• Amber

      I understand what your going through completely. It sounds like you may be dealing with a little bit of depression, which I suffered for years with. My alcohoclic broke me though, I felt like I was in a downward spiral with depression. I would not get out of bed until I had to. I did very little, just enough to get by. We finally had a blowout and I was the one who almost went to jail, because of it. Not very fair, because it had been many years that I had put up with his drinking and I finally hit my boiling point. But when that incident happened, I decided that he was not going to rob me of my life and happiness, whether I chose to stay with him or not. Which I have chosen to stay with him. So I started off going to an anger management program that was for a full year, because I had so much anger built up inside, I had to address that first. Then, I started focusing on my physical health and made appointments to take care of myself, even if I had to make payments, I was committed to myself now. Once I got better, I started focusing on my children more, and created boundaries on their behalf pertaining to my husband. He is now no longer allowed to drink inside our house because I told him that our home is our children’s safe place to fall, and he was no longer going to take that away from them. If he has friends over drinking, the kids know that they’re not allowed to play outside around the daddy and his friends because I’ve learned that they have no filter and the kid’s don’t need to hear inappropriate language such as they had. For awhile, I beat myself up for allowing my kids to be in a bad environment, but I learned how to create boundaries, not only for myself, but for them too. Since then, there is a new understanding in our house, and it is that daddy has an illness and it’s called alcoholism, therefore we are hear to love him through it. We are team and we will not quit on him. It’s clear that he’s sick and I would never leave him. The only way I’d leave him would be if there was physical abuse, or ANY form of abuse towards our kids or if he cheated on me. In those circumstances, their would be bigger boundaries created, I am no longer a slave to his illness. Good luck and God Bless…..trust in yourself that you can do it!!!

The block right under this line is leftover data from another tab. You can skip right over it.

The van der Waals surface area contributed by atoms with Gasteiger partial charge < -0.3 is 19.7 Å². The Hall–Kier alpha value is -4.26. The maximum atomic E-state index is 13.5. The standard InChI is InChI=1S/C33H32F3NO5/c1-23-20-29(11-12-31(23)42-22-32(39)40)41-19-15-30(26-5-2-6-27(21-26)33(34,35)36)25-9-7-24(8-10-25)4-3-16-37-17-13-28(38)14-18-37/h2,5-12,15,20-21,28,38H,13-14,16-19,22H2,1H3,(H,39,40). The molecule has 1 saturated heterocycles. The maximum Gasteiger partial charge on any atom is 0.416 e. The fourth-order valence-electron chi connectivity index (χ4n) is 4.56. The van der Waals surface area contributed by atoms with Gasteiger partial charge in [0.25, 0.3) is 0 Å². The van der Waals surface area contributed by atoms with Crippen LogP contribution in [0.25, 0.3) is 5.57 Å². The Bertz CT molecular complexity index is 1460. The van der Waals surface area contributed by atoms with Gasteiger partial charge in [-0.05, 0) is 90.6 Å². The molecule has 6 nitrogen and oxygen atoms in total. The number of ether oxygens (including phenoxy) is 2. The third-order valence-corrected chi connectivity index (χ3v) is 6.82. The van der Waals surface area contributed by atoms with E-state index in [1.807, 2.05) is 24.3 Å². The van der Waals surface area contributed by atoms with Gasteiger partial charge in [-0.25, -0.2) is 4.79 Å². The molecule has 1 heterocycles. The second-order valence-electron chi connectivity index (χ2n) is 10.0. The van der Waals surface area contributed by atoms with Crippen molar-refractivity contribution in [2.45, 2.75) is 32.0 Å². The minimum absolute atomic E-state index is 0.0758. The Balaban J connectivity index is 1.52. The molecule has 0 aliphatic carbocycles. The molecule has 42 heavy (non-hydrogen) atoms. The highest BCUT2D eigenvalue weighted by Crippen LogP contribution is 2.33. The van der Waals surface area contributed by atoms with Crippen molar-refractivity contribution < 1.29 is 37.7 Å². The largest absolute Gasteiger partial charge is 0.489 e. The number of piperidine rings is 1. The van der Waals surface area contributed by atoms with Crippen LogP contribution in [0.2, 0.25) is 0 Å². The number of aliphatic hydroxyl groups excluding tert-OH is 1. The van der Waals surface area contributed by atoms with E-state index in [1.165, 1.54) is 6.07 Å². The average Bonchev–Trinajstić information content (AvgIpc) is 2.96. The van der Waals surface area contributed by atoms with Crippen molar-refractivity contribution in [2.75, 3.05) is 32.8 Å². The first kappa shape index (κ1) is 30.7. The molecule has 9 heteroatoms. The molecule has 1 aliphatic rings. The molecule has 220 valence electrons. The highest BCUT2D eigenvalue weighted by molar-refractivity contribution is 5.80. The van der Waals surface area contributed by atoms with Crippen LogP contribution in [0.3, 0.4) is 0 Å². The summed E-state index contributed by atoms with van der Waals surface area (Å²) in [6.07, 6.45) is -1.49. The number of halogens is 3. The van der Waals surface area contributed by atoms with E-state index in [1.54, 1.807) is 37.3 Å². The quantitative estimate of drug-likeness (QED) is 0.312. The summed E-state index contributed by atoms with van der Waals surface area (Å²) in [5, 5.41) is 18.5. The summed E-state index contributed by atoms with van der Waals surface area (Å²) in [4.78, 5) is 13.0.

• FreeMyAddict Team

        Depression can be very debilitating. I’m glad you found your way through it. Thanks for your thoughts.

  2. Amber

    I have a lot of techniques, but one of my new favorites is something that was recommended by the Dr. Oz show. I bought a small size lavender scented inhaler that fits anywhere, including my pocket. There are several different components that make up the scent, but the point of it is that the brain is immediatly signaled to relax. I have been using it for about six months, and I have to admit that it really does work. I keep it in my purse, because you just never know when something will trigger us! If interested, go to the E-Scents Aromatherapy website.

    • FreeMyAddict Team

      Your recommendation is helpful. When you consider women are far more sensitive to smell than most men it only makes sense when certain combinations would evoke relaxation. Thanks.

  3. KAT

    There are a lot of ways but what upsets me the most is when I get caught up in his unrelenting arguing he love to pick a fight just to prove he’s right you can go on and on about the subject but still he has to prove he’s right even when there is no need to prove anything, he likes to hear himself get tough argue, moody when he gets like this I look right at him gently and say your trying to pick a fight and I am not going there, I go to the internet or book or laundry he knows I wan to be left alone and I am at peace really, he has all the steps you stated of trying to drive me into stress , I was already in the hospital for that two yrs ago they taught me a lot , lol so yes everyone, stress is this, when you find yourself wanting to cry over nothing, when you get so made for losing something, when you forget where you put something of importance and it eats at you, just count to ten close your eyes and breath and say thank you Jesus , let the spirit of God flow along with music and you’ll find yourself doing this at least 3 times weekly

    • FreeMyAddict Team

      When you let your alcoholic know you’re not going to fall for the trap of the argument he sets up I think you are doing a great step. You’re setting a boundary and when you consistently tend it you’ll find him using arguments less.

      • Kat


      • FreeMyAddict Team

        I’m so glad your family is benefiting from the site. Thanks.